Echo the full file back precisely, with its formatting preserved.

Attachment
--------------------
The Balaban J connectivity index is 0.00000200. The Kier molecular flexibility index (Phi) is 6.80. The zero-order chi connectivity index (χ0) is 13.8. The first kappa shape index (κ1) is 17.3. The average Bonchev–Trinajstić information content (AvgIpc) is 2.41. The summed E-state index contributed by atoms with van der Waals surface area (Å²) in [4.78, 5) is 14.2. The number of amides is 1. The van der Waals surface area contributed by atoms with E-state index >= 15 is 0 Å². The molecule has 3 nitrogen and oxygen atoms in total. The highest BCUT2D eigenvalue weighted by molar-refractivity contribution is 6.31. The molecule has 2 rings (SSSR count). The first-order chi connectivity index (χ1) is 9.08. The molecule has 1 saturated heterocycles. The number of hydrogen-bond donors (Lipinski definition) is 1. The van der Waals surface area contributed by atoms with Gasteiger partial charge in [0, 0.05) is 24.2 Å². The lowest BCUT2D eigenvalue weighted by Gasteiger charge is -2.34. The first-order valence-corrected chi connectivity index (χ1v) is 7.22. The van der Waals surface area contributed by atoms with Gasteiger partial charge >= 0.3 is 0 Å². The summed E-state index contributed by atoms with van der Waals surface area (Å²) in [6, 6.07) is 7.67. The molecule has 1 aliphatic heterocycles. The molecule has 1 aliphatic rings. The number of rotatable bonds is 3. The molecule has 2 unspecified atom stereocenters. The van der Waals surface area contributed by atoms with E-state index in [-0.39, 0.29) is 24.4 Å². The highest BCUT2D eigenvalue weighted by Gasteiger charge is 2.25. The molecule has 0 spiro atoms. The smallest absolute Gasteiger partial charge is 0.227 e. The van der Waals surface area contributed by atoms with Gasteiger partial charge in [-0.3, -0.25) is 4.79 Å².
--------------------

The Balaban J connectivity index is 0.00000200. The Kier molecular flexibility index (Phi) is 6.80. The zero-order chi connectivity index (χ0) is 13.8. The first kappa shape index (κ1) is 17.3. The average Bonchev–Trinajstić information content (AvgIpc) is 2.41. The summed E-state index contributed by atoms with van der Waals surface area (Å²) in [4.78, 5) is 14.2. The number of amides is 1. The van der Waals surface area contributed by atoms with E-state index >= 15 is 0 Å². The molecule has 3 nitrogen and oxygen atoms in total. The highest BCUT2D eigenvalue weighted by molar-refractivity contribution is 6.31. The molecule has 2 rings (SSSR count). The first-order chi connectivity index (χ1) is 9.08. The molecule has 1 saturated heterocycles. The number of hydrogen-bond donors (Lipinski definition) is 1. The van der Waals surface area contributed by atoms with Gasteiger partial charge in [0, 0.05) is 24.2 Å². The lowest BCUT2D eigenvalue weighted by Gasteiger charge is -2.34. The first-order valence-corrected chi connectivity index (χ1v) is 7.22. The van der Waals surface area contributed by atoms with Gasteiger partial charge >= 0.3 is 0 Å². The summed E-state index contributed by atoms with van der Waals surface area (Å²) in [6, 6.07) is 7.67. The molecule has 1 aliphatic heterocycles. The molecule has 1 aliphatic rings. The number of rotatable bonds is 3. The molecule has 2 unspecified atom stereocenters. The van der Waals surface area contributed by atoms with E-state index in [-0.39, 0.29) is 24.4 Å². The highest BCUT2D eigenvalue weighted by Gasteiger charge is 2.25. The molecule has 0 spiro atoms. The smallest absolute Gasteiger partial charge is 0.227 e. The van der Waals surface area contributed by atoms with Gasteiger partial charge in [-0.3, -0.25) is 4.79 Å².